Even then, most bus stops do not comply with accessibility standards. They have yet to be upgraded and there are approximately 4,000 bus stops in the Klang Valley alone.
I shudder to think how long that is going take. As far as I can see, absolutely no effort has been put into upgrading any of them at the moment.
Advocacy for disability rights and equality is a long and tedious struggle. Imagine the amount of work that has gone into pushing for accessible public transport since 1994 and yet many of us are still nowhere near to being able to use it conveniently and safely.
Indeed, advocacy is like a deflated ball that needs to be kicked continuously in order to keep the momentum going.
Those of us who are committed to this endeavour know we have to be in this for the long run. We may not even get to experience the day when the built environment and public transport system becomes fully accessible in our lifetime.
Yet, we still soldier on with the realisation that if we do not do anything now, future generations will continue to suffer the fate we are experiencing now.
As most of the advocacy activities are concentrated in the Klang Valley, the slow changes happening are limited to that region only.
There is a lot more work that needs to be done with regards to access including education, employment, cultural life, and assistance in situations of risk and humanitarian emergencies and other rights recognised under the Persons with Disabilities Act 2008.
Therefore it is necessary for advocates in other parts of the country, especially in Sarawak and Sabah to join forces and elevate the disability rights movement to one that is genuinely cohesive and effective at the national level. We need to speak with one voice to be heard loud and clear.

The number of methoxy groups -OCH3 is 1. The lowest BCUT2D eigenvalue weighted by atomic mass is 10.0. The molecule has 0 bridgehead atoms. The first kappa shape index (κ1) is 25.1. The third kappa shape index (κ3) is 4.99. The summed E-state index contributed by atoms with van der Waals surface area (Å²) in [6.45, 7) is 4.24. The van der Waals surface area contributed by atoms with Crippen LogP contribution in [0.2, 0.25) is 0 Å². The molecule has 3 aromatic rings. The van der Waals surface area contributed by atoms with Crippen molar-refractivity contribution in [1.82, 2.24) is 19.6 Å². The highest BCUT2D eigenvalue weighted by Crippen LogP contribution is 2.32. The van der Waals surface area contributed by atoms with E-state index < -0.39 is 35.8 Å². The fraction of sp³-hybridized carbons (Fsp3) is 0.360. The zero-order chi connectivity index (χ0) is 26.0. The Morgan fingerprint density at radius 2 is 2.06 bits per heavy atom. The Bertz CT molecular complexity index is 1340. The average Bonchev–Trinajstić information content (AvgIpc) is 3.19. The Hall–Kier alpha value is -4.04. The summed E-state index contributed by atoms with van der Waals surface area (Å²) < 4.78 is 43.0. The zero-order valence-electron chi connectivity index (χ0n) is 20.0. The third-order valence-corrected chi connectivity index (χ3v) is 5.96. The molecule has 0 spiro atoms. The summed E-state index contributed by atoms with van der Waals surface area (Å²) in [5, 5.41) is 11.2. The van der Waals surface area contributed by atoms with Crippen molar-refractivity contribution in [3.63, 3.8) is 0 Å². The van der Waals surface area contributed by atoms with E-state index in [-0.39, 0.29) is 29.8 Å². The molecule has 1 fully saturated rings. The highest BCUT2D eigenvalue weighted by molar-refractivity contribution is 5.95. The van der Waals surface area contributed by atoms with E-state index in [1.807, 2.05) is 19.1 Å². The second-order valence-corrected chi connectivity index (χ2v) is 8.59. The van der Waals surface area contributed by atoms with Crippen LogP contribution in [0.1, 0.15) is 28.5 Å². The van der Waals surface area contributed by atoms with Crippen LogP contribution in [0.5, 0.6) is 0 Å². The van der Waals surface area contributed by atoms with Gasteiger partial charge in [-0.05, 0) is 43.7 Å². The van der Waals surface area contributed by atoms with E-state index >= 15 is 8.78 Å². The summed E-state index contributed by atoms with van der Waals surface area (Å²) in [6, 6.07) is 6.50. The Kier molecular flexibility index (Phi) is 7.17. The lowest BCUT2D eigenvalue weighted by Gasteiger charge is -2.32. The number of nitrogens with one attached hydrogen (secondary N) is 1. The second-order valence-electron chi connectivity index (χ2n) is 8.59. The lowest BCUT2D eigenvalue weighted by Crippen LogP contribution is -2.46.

Donald is right. Advocates like me have been talking about these issues so many times that we sound like broken records.
We have no other choice. We need to do whatever is necessary to keep the issues alive. Unless there are more effective ways of advancing our cause, we have to continue using the tried and tested ways of garnering attention and getting our rights respected. If we keep quiet, nothing will happen going by past records.
Having said that, the government, with its wide-ranging powers and resources, can play an active role in hastening the process of inclusion and full participation by enacting laws that prohibit discrimination or establish a commission to investigate and take punitive actions against those acts, including government agencies without fear or favour.
The question now is whether the government is serious enough in upholding the rights of disabled people by taking proactive actions or do disabled people have to continue pushing for inclusion by holding street protests every time we want to get our voices heard?
Donald, here is hoping we do not need to wait until I have a full head of white hair before we get to see meaningful changes.
I know how boring it has become having to hear me give presentations about the same issues every time we meet at conferences.
Unless and until the situation changes for the better, you will have to bear with me still.